Woodcliff Lake-based Party City Holdco Inc. is facing a class action lawsuit for allegedly misleading shareholders regarding the company’s financial health ahead of filing for Chapter 11 bankruptcy protection.
Announced Aug. 3, the complaint accuses the bankrupt retailer of securities fraud and seeks to recover losses on behalf of investors who were “adversely impacted” between November 2022 and June 2023. According to the suit, Party City reportedly mispresented that it had adequate capital resources to meet liquidity needs for the next 12 months, as well as “omitted there was substantial doubt about the company’s ability to continue as a going concern.”
Additionally, Party City allegedly “downplayed the nature and extent” of its “then-existing liquidity problems,” omitted that its existing credit facilities were insufficient to satisfy operational needs and was unable to obtain additional loans in the normal course of business, according to the suit.
The retailer was also accused of not informing stockholders “that there was a material weakness in its internal control over financial reporting.”
The action comes as Party City reportedly adjusts its plan to exit bankruptcy after struggling to meet financial projections. Recently, the retailer revised its year-over-year growth rate forecast for comparable store sales down to -8.4% from -2.5%.
After filing for Chapter 11 relief in the U.S. Bankruptcy Court for the Southern District of Texas in January, Party City entered into a restructuring agreement with a bondholder group to reduce its $1.67 billion debt load.
Additionally, the company secured $150 million in debtor-in-possession financing to support operations, as well as court approval to keep its 800-plus stores open.
In July, the company modified a key deal with lenders, giving them the option to be repaid in second-lien notes instead of cash. They can also purchase new notes in addition to equity, rather than just buying the stock, the outlet reported.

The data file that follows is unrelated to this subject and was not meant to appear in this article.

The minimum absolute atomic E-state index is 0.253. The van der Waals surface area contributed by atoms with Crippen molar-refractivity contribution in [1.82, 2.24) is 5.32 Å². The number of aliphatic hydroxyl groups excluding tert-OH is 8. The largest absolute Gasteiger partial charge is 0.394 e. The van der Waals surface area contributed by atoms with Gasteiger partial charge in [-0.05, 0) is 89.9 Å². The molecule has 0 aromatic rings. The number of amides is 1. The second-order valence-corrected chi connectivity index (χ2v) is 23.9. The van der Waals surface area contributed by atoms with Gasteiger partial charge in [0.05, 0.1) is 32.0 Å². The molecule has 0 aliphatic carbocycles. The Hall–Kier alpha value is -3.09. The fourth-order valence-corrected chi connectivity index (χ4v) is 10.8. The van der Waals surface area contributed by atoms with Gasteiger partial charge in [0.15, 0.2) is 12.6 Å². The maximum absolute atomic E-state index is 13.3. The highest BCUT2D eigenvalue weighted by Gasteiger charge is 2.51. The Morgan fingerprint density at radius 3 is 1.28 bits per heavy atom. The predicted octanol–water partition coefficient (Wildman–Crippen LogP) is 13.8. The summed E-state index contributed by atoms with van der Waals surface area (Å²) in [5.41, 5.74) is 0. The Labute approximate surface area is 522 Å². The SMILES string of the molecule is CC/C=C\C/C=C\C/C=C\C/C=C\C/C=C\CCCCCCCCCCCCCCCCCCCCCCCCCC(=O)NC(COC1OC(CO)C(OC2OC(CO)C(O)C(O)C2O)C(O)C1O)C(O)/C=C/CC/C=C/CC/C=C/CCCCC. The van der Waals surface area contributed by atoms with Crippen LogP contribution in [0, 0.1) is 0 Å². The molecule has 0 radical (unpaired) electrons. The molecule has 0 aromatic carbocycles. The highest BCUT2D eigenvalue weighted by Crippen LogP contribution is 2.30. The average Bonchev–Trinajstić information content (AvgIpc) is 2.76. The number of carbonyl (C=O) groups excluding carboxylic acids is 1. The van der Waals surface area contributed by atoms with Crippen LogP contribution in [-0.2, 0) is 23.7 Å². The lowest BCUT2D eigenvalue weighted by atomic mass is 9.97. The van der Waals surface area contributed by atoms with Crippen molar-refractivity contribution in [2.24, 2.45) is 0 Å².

Altogether, Party City plans to issue $232 million of new debt backed by the company’s assets, with interest to be paid in-kind or in cash, at a 12% rate.
While Party City’s balloon manufacturing and retail business, Anagram, was not part of the bankruptcy proceedings, the company is reportedly in talks with debt holders about spinning off the unit, Bloomberg reported, citing confidential sources.
Following the expected completion of reorganization in the second quarter of 2023, Party City plans to emerge as a non-publicly reporting company. However, the company’s lawyers reported in June that it hadn’t met certain benchmarks related to its restructuring.
Then, in a June 9 filing with the U.S. Securities and Exchange Commission (SEC), Party City revealed that its longtime auditor, Ernst & Young LLP, resigned due to a disagreement over the retailer’s decision to not include a going concern warning in its Q3 2022 report.
“The company strongly disagrees with EY’s assertions in its resignation letter to the extent that they inaccurately imply that the company refused to make any required disclosures under the federal securities laws,” Party City said in the filing.
A few weeks later, the SEC asked Party City to retain documents and data in connection with an “ongoing investigation” by the regulator, according to Bloomberg.
Additional details about the nature of the probe weren’t disclosed, the outlet reported.
Party City did not immediately respond to a request for comment.